China’s yuan was set for a weekly decline as the central bank weakened its reference rate for the first time in four days after a meeting with U.S. officials and amid concern the currency’s appreciation is hurting exports.
The People’s Bank of China lowered the daily fixing by 0.05 percent to 6.1631 per dollar today, after raising it to a three-week high of 6.1599 yesterday. U.S. Treasury Secretary Jacob J. Lew called for a more flexible currency during the two-day U.S.- China Strategic and Economic Dialogue that ended yesterday in Washington. China’s exports unexpectedly dropped 3.1 percent in June from a year ago, official data showed this week.
“Given weak export numbers, and with the meeting now out of the way, we expect the PBOC to revert toward lower fixes to ease some pressure on exporters,” said Khoon Goh, a strategist at Australia & New Zealand Banking Group Ltd. (ANZ) in Singapore.
The yuan fell 0.05 percent to 6.1380 per dollar at 9:52 a.m. in Shanghai, taking this week’s loss to 0.08 percent, according to the China Foreign Exchange Trade System. The currency is allowed to trade a maximum 1 percent either side of the fixing. Twelve-month non-deliverable forwards declined 0.07 percent to 6.2855, a 2.3 percent discount to the spot rate.
Rising costs stemming from the yuan’s appreciation and higher labor expenses are “important factors” that make trade environment more serious, China News Service reported yesterday, citing Commerce Ministry spokesman Yao Jian.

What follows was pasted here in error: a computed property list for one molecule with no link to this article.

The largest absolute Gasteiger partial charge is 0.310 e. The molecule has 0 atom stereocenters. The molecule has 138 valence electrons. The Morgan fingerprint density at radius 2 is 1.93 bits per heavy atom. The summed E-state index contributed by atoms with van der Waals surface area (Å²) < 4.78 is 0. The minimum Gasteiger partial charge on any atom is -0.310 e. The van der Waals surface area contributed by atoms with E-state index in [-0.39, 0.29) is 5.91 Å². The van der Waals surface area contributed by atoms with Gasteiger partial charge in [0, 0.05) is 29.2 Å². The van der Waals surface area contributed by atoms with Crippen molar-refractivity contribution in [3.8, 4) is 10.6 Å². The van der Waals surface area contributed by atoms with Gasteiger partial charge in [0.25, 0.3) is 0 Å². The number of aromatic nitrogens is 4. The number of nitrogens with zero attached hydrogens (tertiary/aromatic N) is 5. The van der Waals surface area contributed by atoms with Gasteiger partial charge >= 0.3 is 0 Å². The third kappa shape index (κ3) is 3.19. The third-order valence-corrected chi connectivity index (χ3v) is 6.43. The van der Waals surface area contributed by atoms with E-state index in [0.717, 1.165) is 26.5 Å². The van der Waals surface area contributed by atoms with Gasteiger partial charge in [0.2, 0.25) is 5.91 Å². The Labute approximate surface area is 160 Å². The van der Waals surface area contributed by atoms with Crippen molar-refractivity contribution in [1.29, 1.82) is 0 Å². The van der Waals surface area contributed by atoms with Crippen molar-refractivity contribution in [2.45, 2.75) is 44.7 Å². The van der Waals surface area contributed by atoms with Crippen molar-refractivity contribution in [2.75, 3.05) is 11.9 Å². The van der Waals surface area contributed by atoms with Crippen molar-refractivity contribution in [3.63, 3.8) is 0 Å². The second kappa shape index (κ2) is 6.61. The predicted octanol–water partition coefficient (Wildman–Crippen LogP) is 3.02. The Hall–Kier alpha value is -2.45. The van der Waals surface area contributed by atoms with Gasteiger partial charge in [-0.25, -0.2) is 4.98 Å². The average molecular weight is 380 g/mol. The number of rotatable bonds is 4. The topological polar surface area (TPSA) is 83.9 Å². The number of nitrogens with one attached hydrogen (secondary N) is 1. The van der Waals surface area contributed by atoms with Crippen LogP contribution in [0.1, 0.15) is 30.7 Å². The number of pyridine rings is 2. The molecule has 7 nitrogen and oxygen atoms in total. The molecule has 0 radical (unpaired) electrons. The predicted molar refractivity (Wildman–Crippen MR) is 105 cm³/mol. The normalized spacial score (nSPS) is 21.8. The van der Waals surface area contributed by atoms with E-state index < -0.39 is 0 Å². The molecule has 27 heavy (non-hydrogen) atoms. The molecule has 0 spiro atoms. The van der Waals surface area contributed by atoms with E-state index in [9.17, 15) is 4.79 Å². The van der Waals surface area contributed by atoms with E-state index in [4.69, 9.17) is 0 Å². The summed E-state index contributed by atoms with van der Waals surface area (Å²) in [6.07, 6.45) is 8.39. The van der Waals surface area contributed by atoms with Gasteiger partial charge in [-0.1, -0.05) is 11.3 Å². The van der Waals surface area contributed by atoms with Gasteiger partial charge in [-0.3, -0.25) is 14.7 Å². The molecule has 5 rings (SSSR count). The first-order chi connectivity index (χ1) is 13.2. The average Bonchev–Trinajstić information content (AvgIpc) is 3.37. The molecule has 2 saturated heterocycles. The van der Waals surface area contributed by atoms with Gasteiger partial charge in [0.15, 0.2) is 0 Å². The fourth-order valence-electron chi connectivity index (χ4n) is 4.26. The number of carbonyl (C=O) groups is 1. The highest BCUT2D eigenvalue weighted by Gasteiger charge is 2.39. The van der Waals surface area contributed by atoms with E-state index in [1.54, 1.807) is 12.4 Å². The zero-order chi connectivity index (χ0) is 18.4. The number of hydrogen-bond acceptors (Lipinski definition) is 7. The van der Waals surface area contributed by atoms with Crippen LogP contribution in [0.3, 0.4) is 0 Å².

China may allow the yuan to weaken in the second half to support overseas sales, according to UBS AG and Citigroup Inc. The yuan is the sole gainer this year among Asia’s 11 most-traded currencies, making it harder for Chinese exporters to compete. Westpac Banking Corp., which had the most-accurate estimates for the yuan over the last four quarters according to data compiled by Bloomberg, also expects the currency to decline in the remainder of 2013.
In Hong Kong’s offshore market, the yuan traded at 6.1387 per dollar from 6.1371 yesterday, data compiled by Bloomberg show. One-month implied volatility in the onshore yuan, a measure of expected moves in the exchange rate used to price options, fell one basis point, or 0.01 percentage point, to 1.68 percent.
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